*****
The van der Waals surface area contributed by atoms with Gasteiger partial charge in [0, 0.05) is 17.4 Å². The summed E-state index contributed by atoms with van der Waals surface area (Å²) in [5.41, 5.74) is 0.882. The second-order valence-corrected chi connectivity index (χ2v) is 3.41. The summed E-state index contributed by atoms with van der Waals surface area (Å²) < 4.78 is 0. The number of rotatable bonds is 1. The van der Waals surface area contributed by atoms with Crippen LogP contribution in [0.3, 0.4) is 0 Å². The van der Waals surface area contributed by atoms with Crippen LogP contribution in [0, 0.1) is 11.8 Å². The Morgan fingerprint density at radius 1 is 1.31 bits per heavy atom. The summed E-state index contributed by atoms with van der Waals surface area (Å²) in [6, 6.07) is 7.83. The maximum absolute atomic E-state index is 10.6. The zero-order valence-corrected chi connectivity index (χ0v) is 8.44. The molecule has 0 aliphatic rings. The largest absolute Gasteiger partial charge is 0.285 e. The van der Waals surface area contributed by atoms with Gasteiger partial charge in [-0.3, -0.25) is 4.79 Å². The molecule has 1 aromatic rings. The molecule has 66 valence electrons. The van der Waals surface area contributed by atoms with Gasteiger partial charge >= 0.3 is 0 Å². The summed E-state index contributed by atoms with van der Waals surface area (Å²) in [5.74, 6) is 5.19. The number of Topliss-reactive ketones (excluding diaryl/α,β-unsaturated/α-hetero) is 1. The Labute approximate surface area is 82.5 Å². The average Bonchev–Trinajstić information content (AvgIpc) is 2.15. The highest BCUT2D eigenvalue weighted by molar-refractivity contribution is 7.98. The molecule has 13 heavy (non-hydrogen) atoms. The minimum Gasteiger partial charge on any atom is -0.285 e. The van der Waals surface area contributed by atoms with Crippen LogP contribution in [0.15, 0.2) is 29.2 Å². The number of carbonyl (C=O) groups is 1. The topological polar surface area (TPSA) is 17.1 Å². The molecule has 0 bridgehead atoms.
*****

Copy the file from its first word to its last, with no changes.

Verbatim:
The van der Waals surface area contributed by atoms with Gasteiger partial charge in [0, 0.05) is 17.4 Å². The summed E-state index contributed by atoms with van der Waals surface area (Å²) in [5.41, 5.74) is 0.882. The second-order valence-corrected chi connectivity index (χ2v) is 3.41. The summed E-state index contributed by atoms with van der Waals surface area (Å²) < 4.78 is 0. The number of rotatable bonds is 1. The van der Waals surface area contributed by atoms with Crippen LogP contribution in [0.3, 0.4) is 0 Å². The van der Waals surface area contributed by atoms with Crippen LogP contribution in [0, 0.1) is 11.8 Å². The Morgan fingerprint density at radius 1 is 1.31 bits per heavy atom. The summed E-state index contributed by atoms with van der Waals surface area (Å²) in [6, 6.07) is 7.83. The maximum absolute atomic E-state index is 10.6. The zero-order valence-corrected chi connectivity index (χ0v) is 8.44. The molecule has 0 aliphatic rings. The largest absolute Gasteiger partial charge is 0.285 e. The van der Waals surface area contributed by atoms with Gasteiger partial charge in [-0.3, -0.25) is 4.79 Å². The molecule has 1 aromatic rings. The molecule has 66 valence electrons. The van der Waals surface area contributed by atoms with Gasteiger partial charge >= 0.3 is 0 Å². The summed E-state index contributed by atoms with van der Waals surface area (Å²) in [5.74, 6) is 5.19. The number of Topliss-reactive ketones (excluding diaryl/α,β-unsaturated/α-hetero) is 1. The Labute approximate surface area is 82.5 Å². The average Bonchev–Trinajstić information content (AvgIpc) is 2.15. The highest BCUT2D eigenvalue weighted by molar-refractivity contribution is 7.98. The molecule has 13 heavy (non-hydrogen) atoms. The minimum Gasteiger partial charge on any atom is -0.285 e. The van der Waals surface area contributed by atoms with Crippen LogP contribution in [0.15, 0.2) is 29.2 Å². The number of carbonyl (C=O) groups is 1. The topological polar surface area (TPSA) is 17.1 Å². The molecule has 0 bridgehead atoms.